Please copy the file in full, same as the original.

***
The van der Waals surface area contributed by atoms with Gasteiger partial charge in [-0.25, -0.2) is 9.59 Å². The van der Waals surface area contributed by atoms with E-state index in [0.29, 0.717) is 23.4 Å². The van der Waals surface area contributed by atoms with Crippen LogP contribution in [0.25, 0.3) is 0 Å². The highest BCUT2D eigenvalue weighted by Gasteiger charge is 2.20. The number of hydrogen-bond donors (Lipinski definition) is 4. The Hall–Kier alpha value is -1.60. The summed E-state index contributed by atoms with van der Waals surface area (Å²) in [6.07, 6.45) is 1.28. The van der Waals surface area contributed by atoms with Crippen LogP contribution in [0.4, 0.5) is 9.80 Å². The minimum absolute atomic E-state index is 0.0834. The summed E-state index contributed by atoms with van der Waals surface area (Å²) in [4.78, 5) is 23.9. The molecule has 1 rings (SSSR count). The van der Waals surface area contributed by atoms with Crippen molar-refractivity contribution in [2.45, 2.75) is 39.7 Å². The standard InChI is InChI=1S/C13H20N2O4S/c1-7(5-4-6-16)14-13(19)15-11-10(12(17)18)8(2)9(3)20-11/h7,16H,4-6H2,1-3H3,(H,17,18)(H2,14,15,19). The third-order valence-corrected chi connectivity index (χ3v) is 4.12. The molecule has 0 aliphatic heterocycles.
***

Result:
The van der Waals surface area contributed by atoms with Gasteiger partial charge in [-0.25, -0.2) is 9.59 Å². The van der Waals surface area contributed by atoms with E-state index in [0.29, 0.717) is 23.4 Å². The van der Waals surface area contributed by atoms with Crippen LogP contribution in [0.25, 0.3) is 0 Å². The highest BCUT2D eigenvalue weighted by Gasteiger charge is 2.20. The number of hydrogen-bond donors (Lipinski definition) is 4. The Hall–Kier alpha value is -1.60. The summed E-state index contributed by atoms with van der Waals surface area (Å²) in [6.07, 6.45) is 1.28. The van der Waals surface area contributed by atoms with Crippen LogP contribution in [0.4, 0.5) is 9.80 Å². The minimum absolute atomic E-state index is 0.0834. The summed E-state index contributed by atoms with van der Waals surface area (Å²) in [4.78, 5) is 23.9. The molecule has 1 rings (SSSR count). The van der Waals surface area contributed by atoms with Crippen molar-refractivity contribution in [2.45, 2.75) is 39.7 Å². The standard InChI is InChI=1S/C13H20N2O4S/c1-7(5-4-6-16)14-13(19)15-11-10(12(17)18)8(2)9(3)20-11/h7,16H,4-6H2,1-3H3,(H,17,18)(H2,14,15,19). The third-order valence-corrected chi connectivity index (χ3v) is 4.12. The molecule has 0 aliphatic heterocycles.